Monday, May 22, 2017

A Russian space shuttle, left abandoned at a Moscow car park

Back in the 1970's the Soviet Union began their own reusable spacecraft program, in response to NASA's space shuttle program. Soviet space shuttles, called Buran, had unsurprisingly a similar appearance to NASA's space shuttles. The Soviets built about 13 space shuttles, most of them only partially, and some only for testing purposes. Only one Buran was flight-worthy. The expensive Buran program was soon suspended due to lack of funding, and finally cancelled by Russia in 1993. 

The Buran spacecraft with the designation OK-2K1 (or 2.01) was the third spacecraft to be produced for the program, scheduled to take its first flight in 1994. Although it was never named, it is known by the nickname 'Baikal', after the large Russian lake. When the Buran program was cancelled, Baikal was only 30%-50% finished, practically an empty cell.

Since the collapse of Soviet Union, Russia hasn't done a good job maintaining its Buran shuttles and celebrating their history, probably considering the Buran programme a failure that isn't worth remembering. After residing for about a decade in the Tushino factory were it was constructed, the Baikal orbiter was left in 2004 under open sky on a car park in Moscow, near Khimki Reservoir. 

On June 22nd 2011 the orbiter was put on a barge to be moved via the Moskva river to the MAKS 2011 international air show, which took place from 16 to 21 August in Zhukovsky. As of November 2013, it remained at the Ramenskoye–Zhukovsky Airport.

Monday, May 15, 2017

The abandoned Marine Hospital in Memphis, Tennessee

The Marine Hospital of Memphis, Tennessee opened in 1884 in the French Fort district of the city. The hospital consisted of 6 buildings: the surgeon’s house, a stable, the executive building, two wards and the nurses’ building. The main building, a three-story neoclassical brick building in Georgian style, with slate roofing and large limestone columns was completed in 1937.

The Marine Hospital was originally used to treat Civil War soldiers and also to conduct scientific research in hopes of finding a cure for yellow fever. For more than a century it was used to treat marines and other seamen.

During the 1930's several new buildings were added to the site, while other buildings, like the wards and the stable were demolished. Today, only two of the original buildings survive: the nurses building and the executive building. Both are listed on the National Register of Historic Places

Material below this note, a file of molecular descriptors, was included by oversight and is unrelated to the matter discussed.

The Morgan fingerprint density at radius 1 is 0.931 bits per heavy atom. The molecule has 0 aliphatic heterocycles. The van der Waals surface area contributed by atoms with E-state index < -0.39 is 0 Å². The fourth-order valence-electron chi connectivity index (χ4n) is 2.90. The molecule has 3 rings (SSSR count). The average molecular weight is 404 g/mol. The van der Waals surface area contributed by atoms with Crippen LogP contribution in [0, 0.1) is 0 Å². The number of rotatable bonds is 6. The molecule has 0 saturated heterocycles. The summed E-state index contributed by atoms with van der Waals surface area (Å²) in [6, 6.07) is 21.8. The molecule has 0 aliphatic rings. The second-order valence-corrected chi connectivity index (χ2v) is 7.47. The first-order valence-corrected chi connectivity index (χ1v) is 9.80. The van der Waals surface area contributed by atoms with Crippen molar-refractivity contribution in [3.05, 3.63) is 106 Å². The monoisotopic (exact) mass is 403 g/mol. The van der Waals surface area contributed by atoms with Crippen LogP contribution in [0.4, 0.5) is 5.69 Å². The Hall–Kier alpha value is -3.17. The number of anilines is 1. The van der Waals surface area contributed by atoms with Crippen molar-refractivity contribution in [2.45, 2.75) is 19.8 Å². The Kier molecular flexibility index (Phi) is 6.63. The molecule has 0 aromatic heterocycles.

The Marine Hospital closed in 1965. Since then, part of is was leased to a group of businessmen to house a metal museum while the government used part of the complex to house soldiers during Desert Storm. Developers are now looking to turn the building into apartments and a boutique hotel. 








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Monday, May 8, 2017

The ruins of San Haven Sanatorium in North Dakota


San Haven sanatorium was built was built in the early 20th century on Turtle mountain, close to the North Dakota and Canada borders. It was founded in 1909 after the state legislature put aside $10,000 for such an institution to treat TB patients of the state. Its location was ideal as it was far away from big cities were the population felt threatened from the disease. The sanatorium attracted patients and medical staff from all over the country until the tuberculosis epidemic died down in the 1940's thanks to antibiotics. 

Unlike other TB campuses, San Haven allowed (by a 1913 state Act) social organizations, like the Freemasons, to build cottages on the property. The same Act also forbade the sharing of drinking cups. San Haven was operating as a satellite hospital for the North Dakota Institution for the Feeble-Minded at Grafton, but as the hospital expanded it gained more autonomy.

In the 1950's, San Haven was converted into a sanatorium for the developmentally disabled, as most TB patients were now treated at home. Like with many similar institutions at the time, there were rumors for mistreatment of patients and other abuses at San Haven as well. The sanatorium was finally shut down in the 1980's. The closure of the hospital by government mandate became an issue that created a lot of anger and resentment in the area (which was named San Haven, after the sanatorium) as it brought a lot of money in the region. 

Since then, the results of abandonment are visible, while nature has reclaimed parts of the buildings. 








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Jessica Mae Olson/flickr.com



Monday, May 1, 2017

Penn Hills Resort: An abandoned honeymoon resort in Pennsylvania



Penn Hills Resort was founed in 1944 in Pennsylvania's Pocono mountains, outside Stroudsburg and near a small town called Analomink. A tavern at first, it expanded to over 100 rooms, becoming a popular honeymoon resort. 

In the 1960's the 500-acre Penn Hills grew to include a ski resort and a golf course. Guest villas featured floor-to-ceiling carpeting, round beds, and heart-shaped bathtubs. An ice rink and a wedding bell shaped outdoor swimming pool were also installed. Billed "Paradise of Pocono Pleasure", the resort catered to young couples who enjoyed archery and tennis and danced at modestly lavish New Year's Eve parties where the motto was "No balloon goes unpopped."

During the next decades though the decline came gradually, and by 2009 when the 102-year old owner of Penn Hills died, the business owned more than a million dollars in back taxes. The resort closed 2 months later, with Monroe country taking over the property. 

Already in serious disrepair, flooding and copper thieves damaged the buildings further, and the resort was abandoned. Small pieces of the property were sold and in January 2016, a group of New York investors purchased what remained of Penn Hills for $400,000.